December: time for the Books of the Year posts. I’ve finished 125 books so far this year and, although it was a better year than 2011, I struggled to find good biographies or a new historical mystery author that truly amazed me. Still, lots of good reading.
Best Historical Mystery (foreign setting): The Darkening Field by William Ryan. This excellent follow-up to Ryan’s debut, The Holy Thief, takes readers into the pre-WWII Russia world of Captain Alexei Korolev, a stellar Moscow detective with a couple secrets he’d rather stay hidden. Unfortunately, his talents have come to the attention of higher-ups in the Organs of State Security, so he gets assigned cases with political ramifications where certain questions cannot be asked, the complete truth cannot be told and failure is not acceptable. In The Darkening Field, he is sent to Odessa, near the Romanian border, to determine if a young female employee of the state film commission has committed suicide or has been murdered. Smugglers, rivalries within the film community and local residents’ long-held hatred of the state complicate the case.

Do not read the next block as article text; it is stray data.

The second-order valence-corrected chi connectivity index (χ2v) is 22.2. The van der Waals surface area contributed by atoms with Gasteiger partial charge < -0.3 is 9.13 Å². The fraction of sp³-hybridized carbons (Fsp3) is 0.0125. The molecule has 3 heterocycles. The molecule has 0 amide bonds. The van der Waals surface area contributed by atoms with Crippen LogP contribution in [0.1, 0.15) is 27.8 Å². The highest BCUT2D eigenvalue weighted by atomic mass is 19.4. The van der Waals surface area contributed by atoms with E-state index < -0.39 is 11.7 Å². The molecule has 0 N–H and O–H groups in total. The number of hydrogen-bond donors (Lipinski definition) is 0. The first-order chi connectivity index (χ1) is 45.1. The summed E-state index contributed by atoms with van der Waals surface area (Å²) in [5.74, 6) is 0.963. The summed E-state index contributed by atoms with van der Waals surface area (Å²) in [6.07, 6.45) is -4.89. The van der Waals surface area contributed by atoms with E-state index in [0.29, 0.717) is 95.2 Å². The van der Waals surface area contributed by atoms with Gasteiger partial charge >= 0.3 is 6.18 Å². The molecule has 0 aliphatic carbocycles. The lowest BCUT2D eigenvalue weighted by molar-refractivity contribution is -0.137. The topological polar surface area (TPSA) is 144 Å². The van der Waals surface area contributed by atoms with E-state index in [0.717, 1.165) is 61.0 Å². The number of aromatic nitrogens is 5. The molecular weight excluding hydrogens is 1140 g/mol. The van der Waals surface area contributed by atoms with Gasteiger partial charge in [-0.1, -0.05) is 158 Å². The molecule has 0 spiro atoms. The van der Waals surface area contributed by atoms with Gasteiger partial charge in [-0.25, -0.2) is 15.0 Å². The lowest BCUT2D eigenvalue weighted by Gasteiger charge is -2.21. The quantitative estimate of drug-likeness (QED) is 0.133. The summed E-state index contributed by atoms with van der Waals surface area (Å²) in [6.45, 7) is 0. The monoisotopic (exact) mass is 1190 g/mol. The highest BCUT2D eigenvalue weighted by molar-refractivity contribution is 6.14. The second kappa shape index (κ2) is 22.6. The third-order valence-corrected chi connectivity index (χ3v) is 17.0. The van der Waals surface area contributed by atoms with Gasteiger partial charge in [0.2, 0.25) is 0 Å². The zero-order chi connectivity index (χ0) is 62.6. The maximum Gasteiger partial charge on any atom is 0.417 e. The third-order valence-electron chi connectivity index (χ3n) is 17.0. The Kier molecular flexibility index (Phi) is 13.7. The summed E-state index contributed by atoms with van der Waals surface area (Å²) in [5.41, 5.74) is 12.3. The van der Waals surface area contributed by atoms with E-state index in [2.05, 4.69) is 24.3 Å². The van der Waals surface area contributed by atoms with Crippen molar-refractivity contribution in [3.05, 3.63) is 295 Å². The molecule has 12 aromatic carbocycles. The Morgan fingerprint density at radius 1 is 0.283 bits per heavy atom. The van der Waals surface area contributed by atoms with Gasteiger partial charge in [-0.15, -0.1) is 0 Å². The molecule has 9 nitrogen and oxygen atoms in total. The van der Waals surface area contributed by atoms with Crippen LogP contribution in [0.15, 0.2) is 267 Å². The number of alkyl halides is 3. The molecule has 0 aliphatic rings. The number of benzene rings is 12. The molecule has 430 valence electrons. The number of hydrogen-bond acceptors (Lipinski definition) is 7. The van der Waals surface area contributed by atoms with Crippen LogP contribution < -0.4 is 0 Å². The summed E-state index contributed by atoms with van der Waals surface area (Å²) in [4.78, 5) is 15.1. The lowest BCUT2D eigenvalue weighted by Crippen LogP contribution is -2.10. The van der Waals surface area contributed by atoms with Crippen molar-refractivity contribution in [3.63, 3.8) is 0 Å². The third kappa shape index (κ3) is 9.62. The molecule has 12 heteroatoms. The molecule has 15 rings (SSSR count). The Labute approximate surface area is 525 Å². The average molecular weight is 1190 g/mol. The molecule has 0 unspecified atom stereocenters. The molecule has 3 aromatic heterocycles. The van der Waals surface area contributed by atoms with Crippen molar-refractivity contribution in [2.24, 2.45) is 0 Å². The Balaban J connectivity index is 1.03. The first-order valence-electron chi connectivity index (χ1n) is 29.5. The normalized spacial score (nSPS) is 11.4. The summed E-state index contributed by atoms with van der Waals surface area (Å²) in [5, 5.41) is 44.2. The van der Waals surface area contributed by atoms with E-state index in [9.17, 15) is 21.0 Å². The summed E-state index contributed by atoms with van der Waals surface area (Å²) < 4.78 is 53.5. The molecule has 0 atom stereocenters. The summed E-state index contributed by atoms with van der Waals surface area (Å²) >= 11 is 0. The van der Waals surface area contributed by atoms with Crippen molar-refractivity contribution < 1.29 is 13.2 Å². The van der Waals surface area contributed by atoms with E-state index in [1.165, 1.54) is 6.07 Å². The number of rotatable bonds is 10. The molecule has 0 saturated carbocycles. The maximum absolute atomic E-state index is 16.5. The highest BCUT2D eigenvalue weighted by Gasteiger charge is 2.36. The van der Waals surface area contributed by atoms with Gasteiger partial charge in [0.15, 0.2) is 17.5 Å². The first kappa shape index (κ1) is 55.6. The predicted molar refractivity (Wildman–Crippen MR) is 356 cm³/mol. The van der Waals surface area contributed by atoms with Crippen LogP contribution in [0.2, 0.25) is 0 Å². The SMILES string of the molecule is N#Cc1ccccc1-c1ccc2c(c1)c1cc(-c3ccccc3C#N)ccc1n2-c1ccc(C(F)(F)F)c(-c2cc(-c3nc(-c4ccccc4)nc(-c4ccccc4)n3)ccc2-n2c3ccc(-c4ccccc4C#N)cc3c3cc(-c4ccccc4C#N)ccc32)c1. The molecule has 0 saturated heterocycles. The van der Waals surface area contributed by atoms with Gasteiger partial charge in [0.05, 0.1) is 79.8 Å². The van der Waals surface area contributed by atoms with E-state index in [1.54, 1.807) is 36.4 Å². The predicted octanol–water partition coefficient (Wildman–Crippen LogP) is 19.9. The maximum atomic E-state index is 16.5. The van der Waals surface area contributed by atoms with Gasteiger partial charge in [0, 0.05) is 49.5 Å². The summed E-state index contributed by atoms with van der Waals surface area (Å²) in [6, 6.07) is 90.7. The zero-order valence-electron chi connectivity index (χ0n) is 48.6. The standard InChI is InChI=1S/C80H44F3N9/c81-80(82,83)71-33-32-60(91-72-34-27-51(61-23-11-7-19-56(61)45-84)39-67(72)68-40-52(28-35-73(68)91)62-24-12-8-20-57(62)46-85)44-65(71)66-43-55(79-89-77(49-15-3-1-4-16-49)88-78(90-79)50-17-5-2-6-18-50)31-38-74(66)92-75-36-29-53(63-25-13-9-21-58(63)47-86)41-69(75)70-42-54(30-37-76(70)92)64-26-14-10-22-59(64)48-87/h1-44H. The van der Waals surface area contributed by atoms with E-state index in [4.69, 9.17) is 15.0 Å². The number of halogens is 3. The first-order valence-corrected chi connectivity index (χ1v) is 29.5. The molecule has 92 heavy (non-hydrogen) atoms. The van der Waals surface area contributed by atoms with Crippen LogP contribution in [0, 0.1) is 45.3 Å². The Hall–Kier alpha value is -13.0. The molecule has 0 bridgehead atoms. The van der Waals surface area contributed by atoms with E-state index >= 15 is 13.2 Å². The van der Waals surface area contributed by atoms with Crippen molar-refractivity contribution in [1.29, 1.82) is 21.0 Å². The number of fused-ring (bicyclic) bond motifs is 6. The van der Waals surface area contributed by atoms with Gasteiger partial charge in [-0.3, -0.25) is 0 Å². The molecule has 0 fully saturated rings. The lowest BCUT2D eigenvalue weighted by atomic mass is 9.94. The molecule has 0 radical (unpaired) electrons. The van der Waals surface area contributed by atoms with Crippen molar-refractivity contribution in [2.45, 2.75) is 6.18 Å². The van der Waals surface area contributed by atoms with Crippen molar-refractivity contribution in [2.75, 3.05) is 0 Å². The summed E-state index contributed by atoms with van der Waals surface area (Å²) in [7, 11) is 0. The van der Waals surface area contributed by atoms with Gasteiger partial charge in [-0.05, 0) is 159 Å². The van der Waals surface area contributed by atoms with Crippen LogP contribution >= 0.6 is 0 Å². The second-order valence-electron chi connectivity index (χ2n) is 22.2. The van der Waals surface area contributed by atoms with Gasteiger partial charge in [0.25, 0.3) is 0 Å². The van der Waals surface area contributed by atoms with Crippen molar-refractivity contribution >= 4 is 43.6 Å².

These stories are definitely not light-hearted cozies and a strong set of secondary characters is still under development, but the idea that one false step or ill-considered word can lead to a ten-year sentence someplace very, very cold give them an extra edge. Fans of this series should consider Sam Eastland’s Inspector Pekkela books, also set in between-the-wars Russia.
Best Historical Mystery (U.S. setting): As was the case last year, the choices here were too few (only one this year) and not that special.
For all my previous “books of the year” lists, see my dedicated page for these titles.